Claiming that the system is deeply flawed and unfixable, four computer security experts said that the Pentagon's new Internet-based voting service is ripe for attack and should be discarded.
The quartet of security gurus -- three from academia and a former IBM researcher turned independent consultant -- took to task SERVE (Secure Electronic Registration and Voting Experiment), a system that will let selected voters, including military personnel, their dependents, and other expatriates, register to vote and place their ballots electronically via standard PCs and a Web browser.
The four are among a group of ten experts that the government asked to evaluate SERVE, and make up the team's contingent of security analysts.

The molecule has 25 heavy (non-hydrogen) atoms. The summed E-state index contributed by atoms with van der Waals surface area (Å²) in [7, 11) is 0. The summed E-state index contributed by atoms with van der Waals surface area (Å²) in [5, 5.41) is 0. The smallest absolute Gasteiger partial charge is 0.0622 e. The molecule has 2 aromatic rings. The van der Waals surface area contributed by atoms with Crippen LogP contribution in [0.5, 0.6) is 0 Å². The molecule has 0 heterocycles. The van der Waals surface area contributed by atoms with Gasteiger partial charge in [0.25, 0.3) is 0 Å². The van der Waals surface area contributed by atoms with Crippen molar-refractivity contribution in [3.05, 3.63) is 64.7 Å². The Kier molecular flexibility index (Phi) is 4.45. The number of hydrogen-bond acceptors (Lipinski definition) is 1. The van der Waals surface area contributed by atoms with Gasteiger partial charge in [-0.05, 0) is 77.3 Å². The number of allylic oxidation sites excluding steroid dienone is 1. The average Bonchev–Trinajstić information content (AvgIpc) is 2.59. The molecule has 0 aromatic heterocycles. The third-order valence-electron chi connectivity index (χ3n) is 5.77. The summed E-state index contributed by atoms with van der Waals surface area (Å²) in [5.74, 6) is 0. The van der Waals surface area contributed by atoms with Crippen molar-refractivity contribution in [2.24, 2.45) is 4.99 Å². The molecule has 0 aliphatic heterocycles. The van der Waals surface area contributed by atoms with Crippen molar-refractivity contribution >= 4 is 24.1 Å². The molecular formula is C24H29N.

Their unanimous thumbs down comes less than two weeks before the U.S. Department of Defense (DoD) puts SERVE into play on Feb. 3 for the South Carolina presidential primary. Although limited in its scope -- DoD estimates that approximately 100,000 voters will cast ballots using the system, since only those who reside in 50 counties of seven states can use SERVE this election year -- the program's goal is to eventually handle the votes by the six million U.S. citizens who live or are posted overseas.
But SERVE is inherently flawed, said the experts, and should be dumped ASAP.